Monday, May 12, 2008


I didn't think I was going to like Kira-Kira, the 2005 Newbery winner. Part of it was the cover - lots of people seem to love it, but it seemed a little stark to me, and on top of this, I knew that a main character dies in the story. I just didn't feel like reading one of those Reader's Digest type child death tearjerkers.

The writing on the very first page changed my reluctance to read it, though I still had some reservations about the death later in the story. The cover, I actually like now (after reading the book) - go figure. Though I still think it could use a little more color.
My sister, Lynn, taught me my first word: kira-kira....Kira-kira means "glittering" in Japanese. Lynn told me that when I was a baby, she used to take me onto our empty road at night, where we would lie on our backs and look at the stars while she said over and over, "Katie say 'kira-kira, kira-kira.' " I loved that word! When I grew older, I used kira-kira to describe everything I liked: the beautiful blue sky, puppies, kittens, butterflies, colored Kleenex (pg. 1).
Kira-Kira is the story of a Japanese-American family in the U.S. heartland in the 50's and 60's. The Takeshima family lives in rural Iowa, but moves to small town Georgia, where Katie and Lynn's father gets a job as a chicken-sexer (identifying the sex of newly hatched chicks), and her mother works in a chicken-processing plant. As you might expect, racism, the experience of second generation immigrant kids, and brutally hard work play important roles in the story. All of this really takes second stage to the characters and Kadohata's writing, though. Her descriptions never failed to surprise me. Take this description of the girls' strange Uncle Katsuhisa, who attempts to distract his nieces from crying about moving to Georgia (and not being able to find their favorite things in storage during the ride), by teaching them to spit like he does:
Lynn and I tried to rumble our throats like him.

"Hocka-hocka-hocka!" he said.

Lynn and I copied him: "Hocka-hocka-hocka!"



He turned to his open window, and an amazing wad of brown juice flew from his mouth. The brown juice was like a bat bursting out of a cave. We turned around to watch it speed away. A part of me hoped it would hit the car behind us, but it didn't. I leaned over Lynn and out the passenger window. "Hyaaahhhh!" I said, and a little trickle of saliva fell down my chin (p. 22).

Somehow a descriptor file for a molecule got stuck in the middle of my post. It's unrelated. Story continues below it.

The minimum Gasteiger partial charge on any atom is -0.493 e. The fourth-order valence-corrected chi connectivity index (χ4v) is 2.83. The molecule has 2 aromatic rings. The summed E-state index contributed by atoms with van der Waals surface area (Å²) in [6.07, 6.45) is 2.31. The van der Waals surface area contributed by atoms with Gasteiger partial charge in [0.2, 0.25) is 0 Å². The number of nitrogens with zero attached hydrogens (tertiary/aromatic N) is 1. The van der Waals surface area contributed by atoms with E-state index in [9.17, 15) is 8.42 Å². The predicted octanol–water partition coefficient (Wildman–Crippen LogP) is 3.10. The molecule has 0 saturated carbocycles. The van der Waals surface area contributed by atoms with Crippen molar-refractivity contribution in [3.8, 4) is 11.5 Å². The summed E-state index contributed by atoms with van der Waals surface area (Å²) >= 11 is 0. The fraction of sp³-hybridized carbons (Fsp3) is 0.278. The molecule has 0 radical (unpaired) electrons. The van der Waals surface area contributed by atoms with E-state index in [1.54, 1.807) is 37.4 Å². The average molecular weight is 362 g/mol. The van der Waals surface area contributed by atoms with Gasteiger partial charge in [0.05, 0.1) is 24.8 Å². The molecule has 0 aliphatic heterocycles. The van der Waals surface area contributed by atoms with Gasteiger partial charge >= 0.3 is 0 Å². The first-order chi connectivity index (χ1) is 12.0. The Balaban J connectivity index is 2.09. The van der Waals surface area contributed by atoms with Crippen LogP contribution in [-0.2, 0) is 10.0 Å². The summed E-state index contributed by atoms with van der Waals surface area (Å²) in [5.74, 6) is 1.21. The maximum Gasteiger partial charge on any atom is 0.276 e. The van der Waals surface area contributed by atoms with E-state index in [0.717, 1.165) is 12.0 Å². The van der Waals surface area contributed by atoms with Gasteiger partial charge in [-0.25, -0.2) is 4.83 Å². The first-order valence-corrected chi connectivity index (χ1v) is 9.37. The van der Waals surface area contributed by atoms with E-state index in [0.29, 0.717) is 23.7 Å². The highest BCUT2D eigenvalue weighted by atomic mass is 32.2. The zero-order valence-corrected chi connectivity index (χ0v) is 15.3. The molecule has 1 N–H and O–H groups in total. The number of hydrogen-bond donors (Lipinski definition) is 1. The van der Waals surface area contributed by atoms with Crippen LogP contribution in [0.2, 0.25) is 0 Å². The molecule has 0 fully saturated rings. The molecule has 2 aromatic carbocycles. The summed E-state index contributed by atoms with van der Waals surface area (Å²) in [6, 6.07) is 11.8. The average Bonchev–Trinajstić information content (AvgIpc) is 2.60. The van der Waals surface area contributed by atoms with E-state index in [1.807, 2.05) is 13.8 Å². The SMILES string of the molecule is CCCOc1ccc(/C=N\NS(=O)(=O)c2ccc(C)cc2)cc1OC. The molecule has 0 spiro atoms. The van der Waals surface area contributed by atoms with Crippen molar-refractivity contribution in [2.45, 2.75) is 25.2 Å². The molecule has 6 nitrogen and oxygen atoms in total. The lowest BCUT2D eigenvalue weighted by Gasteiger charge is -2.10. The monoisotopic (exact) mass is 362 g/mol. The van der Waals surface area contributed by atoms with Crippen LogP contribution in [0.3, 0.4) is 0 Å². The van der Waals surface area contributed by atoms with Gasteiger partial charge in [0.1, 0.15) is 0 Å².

The intimate, often funny portrayals of the Takeshima family reminded me (very favorably!) of The Watsons Go to Birmingham - 1963, by Christopher Paul Curtis (the 1996 Newbery Honors book), which also deals with the banality and ubiquity of racism in a totally matter-of-fact manner.

And it turns out that Kadohata's account of Lynn's death was sad, but it was not trite or Reader's Digest-like at all. The ending was beautiful, in fact, and very satisfying:
Now and then I thought I heard Lynn's lively voice. The cricket sang "Chirp! Chirp!" but I heard "Kira-kira!" ....My sister had taught me to look at the world that way, as a place that glitters, as a place where the calls of the crickets and the crows and the wind are everyday occurrences that also happen to be magic (p. 243-4).
There are a lot of rather adult references in Kira-Kira, and the lack of action and a meandering storyline in much of the book will not endear it to younger readers, anyway. But I think it's a wonderful choice for teens, especially girls. Adult readers who like this may also want to check out Bento Box in the Heartland, by Linda Furiya - a memoir (with recipes!) set a few years later than Kira-Kira, by the daughter of another chicken-sexer.


Anonymous said...

I love that book! I am searching for pictures for my report on it. It was one of my summer reading books. I don't know how young you consider young children, but like I said, it was on my summer reading list, and I am in 6th grade. Thanks for writing the review! I agree with most everything you said.

xinru said...

I am 11 and I believe people of ALL ages actually will enjoy the book. It is a wonderfully touching book, very heartfelt. I cried so much when Lynn died. An excellent review!

Anonymous said...

hi i am 9 and i have to do a fancy folder on this and i cant remember the aunt and the cousin name or the boys that lynn likes but that was the best book i ever read it was sad but very interestin gi am trying to read every book she writes to see if it is as good it is better then harry pootter the book i am reading now is weedflower

Anonymous said...

I loved the book Kira-kira! It will make you laugh, cry, even get mad! It is one of the best books ever, for kids! You may not be a kid but it is enjoyable for every age! If you have not read it already i suggest you read! You too will think it is a great book!